Worry, fear, scared, concern, apprehensive, impatient, nervous, tense, stress, dread, timid, uneasy.

Anxiety Common Signs and symptoms

  1. Tight chest
  2. Sweaty palms
  3. Fast Heart Rate
  4. Fast Breathing
  5. Fuzzy thinking
  6. Tense shoulders
  7. Clenched jaw.

The theme here of course is that everything becomes tight, tense and coiled up in your body.  The body responds as if it was in a fight or flight situation and there are 3 different ways most people will manage a fight or flight situation.  Fight – attack, get angry, lash out, express their fears verbally or physically.  This could be an actual fight or a verbal shouting match.  Flight – run away or avoid.  If you experience anxiety, you may avoid different situations, big groups, waiting in a coffee shop/bar on your own.  If you are confronted with something difficult that raises anxiety, you run.  Freeze – You are unable to think and process what to do, instead you are locked in the frozen, tight muscles, fuzzy brain place feeling that you can not get out of this situation.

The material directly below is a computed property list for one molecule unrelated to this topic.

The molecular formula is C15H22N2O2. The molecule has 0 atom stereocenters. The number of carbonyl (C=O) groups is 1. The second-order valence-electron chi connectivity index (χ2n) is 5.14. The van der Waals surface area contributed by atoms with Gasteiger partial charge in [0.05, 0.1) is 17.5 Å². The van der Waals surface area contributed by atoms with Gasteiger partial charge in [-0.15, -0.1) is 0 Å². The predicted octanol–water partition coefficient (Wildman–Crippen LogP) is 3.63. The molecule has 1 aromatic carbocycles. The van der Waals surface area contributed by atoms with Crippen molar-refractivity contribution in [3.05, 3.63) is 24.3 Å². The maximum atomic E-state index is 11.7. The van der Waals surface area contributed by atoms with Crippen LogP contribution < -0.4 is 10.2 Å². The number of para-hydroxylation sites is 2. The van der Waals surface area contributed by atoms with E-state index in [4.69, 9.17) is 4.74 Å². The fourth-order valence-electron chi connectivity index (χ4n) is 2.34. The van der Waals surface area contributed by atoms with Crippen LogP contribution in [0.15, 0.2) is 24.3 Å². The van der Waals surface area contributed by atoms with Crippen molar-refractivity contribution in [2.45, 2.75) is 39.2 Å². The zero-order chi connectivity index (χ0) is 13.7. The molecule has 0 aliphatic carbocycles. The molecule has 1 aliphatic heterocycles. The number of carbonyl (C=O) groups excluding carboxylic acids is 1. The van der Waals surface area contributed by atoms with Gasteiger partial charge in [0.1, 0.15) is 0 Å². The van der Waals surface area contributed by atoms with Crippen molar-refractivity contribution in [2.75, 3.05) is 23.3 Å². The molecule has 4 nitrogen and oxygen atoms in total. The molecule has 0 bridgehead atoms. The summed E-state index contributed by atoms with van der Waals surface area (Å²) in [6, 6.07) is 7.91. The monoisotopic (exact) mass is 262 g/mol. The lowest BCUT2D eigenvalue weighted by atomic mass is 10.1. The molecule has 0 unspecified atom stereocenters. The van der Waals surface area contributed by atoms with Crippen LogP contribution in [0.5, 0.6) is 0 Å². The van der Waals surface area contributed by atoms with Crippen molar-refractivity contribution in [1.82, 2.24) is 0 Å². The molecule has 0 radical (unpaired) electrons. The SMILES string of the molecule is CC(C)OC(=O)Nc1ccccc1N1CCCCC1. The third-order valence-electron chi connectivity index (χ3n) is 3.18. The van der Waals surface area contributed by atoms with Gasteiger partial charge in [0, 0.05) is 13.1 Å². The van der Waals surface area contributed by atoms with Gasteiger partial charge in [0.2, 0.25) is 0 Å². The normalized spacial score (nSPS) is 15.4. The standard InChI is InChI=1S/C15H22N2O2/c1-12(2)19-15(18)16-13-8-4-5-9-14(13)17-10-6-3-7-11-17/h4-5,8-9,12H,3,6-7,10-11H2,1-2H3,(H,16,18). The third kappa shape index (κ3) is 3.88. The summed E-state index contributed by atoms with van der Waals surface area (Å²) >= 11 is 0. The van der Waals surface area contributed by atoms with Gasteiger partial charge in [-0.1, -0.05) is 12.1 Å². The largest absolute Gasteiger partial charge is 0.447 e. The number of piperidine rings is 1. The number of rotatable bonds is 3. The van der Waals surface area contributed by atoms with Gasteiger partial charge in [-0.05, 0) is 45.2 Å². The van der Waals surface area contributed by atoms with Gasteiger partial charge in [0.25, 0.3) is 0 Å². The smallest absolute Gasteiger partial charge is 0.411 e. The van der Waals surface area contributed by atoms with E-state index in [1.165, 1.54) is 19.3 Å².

Ways to manage anxiety –

Planning –

If you know certain situations cause you anxiety, big groups, waiting by yourself for someone who is always late.  My advice would be, plan ahead.  Make sure you know what you are walking in to.  How many people will be there, do you know everyone, is there a way to focus on a smaller group amongst the big group?

If you have a friend who is always late (been here many times – which makes me SO ANGRY!), plan to be late.  I have in fact told notorious late friends in the past that I would meet them at 7pm for example, knowing that they would not arrive until 8pm.  I would arrive at 8pm and they would still be late.  Sitting in a bar or at a train station for nearly 2 hours is not fair on the  person waiting, but to prepare for these situations, plan to be late and plan to have a back up?  A book to read, a coffee shop to sit in, a friend to call?

Mindfulness –

Stop.  Think.  Here and now.  What are you feeling here and now.  Tight chest.  Breathe.  Relax your chest.  Listen to your breath.  Slow it down.  Sweaty palms? Loosen your body up with deep breaths.